My cynicism kicked in as I settled into my seat in the balcony of All Souls Church, London. Before arriving in the UK many people told us how post-Christian Europe and Great Britain are so I really didn’t expect to hear a gospel-centered message from the pulpit of a 160-year old church.
“The only way to have the gates of heaven opened to us,” said the speaker about two minutes into his sermon, “is to confess to God that we are sinners under God’s judgment and in need of God’s mercy.”
I about fell over the railing. “Are you kidding me,” I thought. “So much for teaching that amounts to moralistic therapeutic deism.”
Rico Tice, All Souls Associate Minister of Evangelism, then spent the next 30 minutes preaching from Luke 15:1-10 rightly sizing up what ills humanity (sin that separates us from God) and made some provocative statements:
“Christianity is for bad people.”
“There has been a shift in the way we think about sin. Sin has gone from evil against God to crime against people to sickness against self.”
“Religion is man’s attempt to reach up to God while Christianity is God reaching down to us and finding us.”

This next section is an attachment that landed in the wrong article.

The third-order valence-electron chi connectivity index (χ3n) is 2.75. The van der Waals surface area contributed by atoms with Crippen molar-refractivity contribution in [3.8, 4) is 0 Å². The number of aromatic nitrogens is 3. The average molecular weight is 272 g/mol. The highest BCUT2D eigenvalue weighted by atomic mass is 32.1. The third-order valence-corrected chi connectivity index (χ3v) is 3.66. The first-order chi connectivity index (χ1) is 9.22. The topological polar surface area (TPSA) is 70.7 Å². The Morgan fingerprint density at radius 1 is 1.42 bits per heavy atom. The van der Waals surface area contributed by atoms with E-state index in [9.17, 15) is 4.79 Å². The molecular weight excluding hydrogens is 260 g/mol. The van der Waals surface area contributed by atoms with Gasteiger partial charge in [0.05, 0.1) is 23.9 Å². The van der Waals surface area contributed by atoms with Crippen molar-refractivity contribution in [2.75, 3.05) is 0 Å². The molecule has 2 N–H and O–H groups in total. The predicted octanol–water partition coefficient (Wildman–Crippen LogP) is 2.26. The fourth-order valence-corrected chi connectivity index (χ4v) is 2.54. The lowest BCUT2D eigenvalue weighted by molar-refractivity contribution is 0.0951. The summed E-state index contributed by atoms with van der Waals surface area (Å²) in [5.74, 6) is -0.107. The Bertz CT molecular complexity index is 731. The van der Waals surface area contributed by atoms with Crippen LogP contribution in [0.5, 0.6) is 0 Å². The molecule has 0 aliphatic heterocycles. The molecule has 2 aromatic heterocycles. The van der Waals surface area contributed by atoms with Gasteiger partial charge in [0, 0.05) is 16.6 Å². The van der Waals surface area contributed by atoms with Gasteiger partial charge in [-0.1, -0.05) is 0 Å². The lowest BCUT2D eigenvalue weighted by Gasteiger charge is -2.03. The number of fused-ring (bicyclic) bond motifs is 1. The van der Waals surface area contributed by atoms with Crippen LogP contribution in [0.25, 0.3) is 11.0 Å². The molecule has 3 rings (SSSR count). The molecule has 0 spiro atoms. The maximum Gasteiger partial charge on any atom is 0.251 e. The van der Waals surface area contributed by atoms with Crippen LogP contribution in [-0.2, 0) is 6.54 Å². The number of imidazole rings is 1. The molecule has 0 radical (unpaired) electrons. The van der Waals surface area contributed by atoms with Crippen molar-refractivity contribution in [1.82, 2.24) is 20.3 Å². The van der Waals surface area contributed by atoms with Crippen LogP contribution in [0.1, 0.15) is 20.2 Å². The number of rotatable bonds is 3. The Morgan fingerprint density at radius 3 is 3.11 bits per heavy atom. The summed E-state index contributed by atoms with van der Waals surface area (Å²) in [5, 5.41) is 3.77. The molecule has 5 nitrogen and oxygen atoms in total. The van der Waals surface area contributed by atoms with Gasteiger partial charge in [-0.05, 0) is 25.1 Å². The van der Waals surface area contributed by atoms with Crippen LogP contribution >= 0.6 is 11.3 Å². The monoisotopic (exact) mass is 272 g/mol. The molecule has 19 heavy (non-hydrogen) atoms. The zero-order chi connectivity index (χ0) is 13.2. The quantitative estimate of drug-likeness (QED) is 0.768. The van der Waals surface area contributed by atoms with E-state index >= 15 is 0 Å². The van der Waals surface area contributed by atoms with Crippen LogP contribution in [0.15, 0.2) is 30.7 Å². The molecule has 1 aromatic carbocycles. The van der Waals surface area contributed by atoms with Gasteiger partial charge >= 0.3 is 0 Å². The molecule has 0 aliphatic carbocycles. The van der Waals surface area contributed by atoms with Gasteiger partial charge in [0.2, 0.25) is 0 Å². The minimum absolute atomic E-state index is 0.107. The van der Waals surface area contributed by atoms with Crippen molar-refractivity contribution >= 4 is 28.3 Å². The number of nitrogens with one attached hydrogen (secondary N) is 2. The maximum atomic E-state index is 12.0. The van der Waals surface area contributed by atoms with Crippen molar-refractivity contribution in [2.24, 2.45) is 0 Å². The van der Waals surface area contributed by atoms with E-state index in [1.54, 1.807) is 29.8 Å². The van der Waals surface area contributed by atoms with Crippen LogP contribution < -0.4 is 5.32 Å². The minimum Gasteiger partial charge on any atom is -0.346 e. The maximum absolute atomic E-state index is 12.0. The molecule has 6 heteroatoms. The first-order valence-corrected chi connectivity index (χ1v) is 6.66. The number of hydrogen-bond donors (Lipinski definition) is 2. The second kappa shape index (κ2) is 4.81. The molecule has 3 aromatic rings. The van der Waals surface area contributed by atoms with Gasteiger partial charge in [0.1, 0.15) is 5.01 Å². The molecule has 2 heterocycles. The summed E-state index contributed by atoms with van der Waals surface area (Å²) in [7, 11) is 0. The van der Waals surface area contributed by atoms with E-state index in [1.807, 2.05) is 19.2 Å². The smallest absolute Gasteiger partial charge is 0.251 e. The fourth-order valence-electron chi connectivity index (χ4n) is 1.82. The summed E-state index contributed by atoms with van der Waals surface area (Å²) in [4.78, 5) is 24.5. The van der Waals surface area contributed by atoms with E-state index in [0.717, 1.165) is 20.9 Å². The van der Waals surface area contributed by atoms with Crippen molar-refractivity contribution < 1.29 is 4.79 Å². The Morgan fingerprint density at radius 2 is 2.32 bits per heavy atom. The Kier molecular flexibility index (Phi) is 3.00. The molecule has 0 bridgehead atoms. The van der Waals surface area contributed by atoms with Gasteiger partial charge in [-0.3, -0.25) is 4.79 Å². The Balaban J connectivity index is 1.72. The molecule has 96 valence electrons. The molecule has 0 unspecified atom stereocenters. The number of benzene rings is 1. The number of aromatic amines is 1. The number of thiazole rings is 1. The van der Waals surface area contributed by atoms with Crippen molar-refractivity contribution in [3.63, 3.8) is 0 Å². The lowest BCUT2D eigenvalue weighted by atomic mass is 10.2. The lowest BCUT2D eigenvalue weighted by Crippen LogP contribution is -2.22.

“We are catastrophically lost in sin and can do nothing to save ourselves.”
“We remain incomprehensible to ourselves” [quoting Blaise Pascal, in the context of one who is lost and doesn’t comprehend their spiritual condition.]
“God loves us in spite of our self-centeredness.”
I would expect to hear such a sermon from John Stott, one of the great minds of the 20th Century and recognized as one of history’s great theologians. Dr. Stott is 90 years old now and living in a nursing home, so I anticipated there might be a drop off in the intensity of the gospel-centered preaching he brought for more than 30 years from All Souls pulpit. However, there in the heart of London, next door to the BBC (British Broadcasting Corp), blocks from Buckingham Palace, 10 Downing Street and Parliament, Christ was being exalted as man’s only hope for reconciliation with God.
What’s more is that All Souls is a true picture of The Church universal. There is an African and an Asian on staff in prominent positions and more than 30 nationalities represented in its membership (See Revelation 5:9 and 7:9). The church is engaged in worldwide ministry and missions.
So, if you’re passing through London on a Sunday, I recommend a stop at All Souls. Feel free to leave the cynicism at the airport.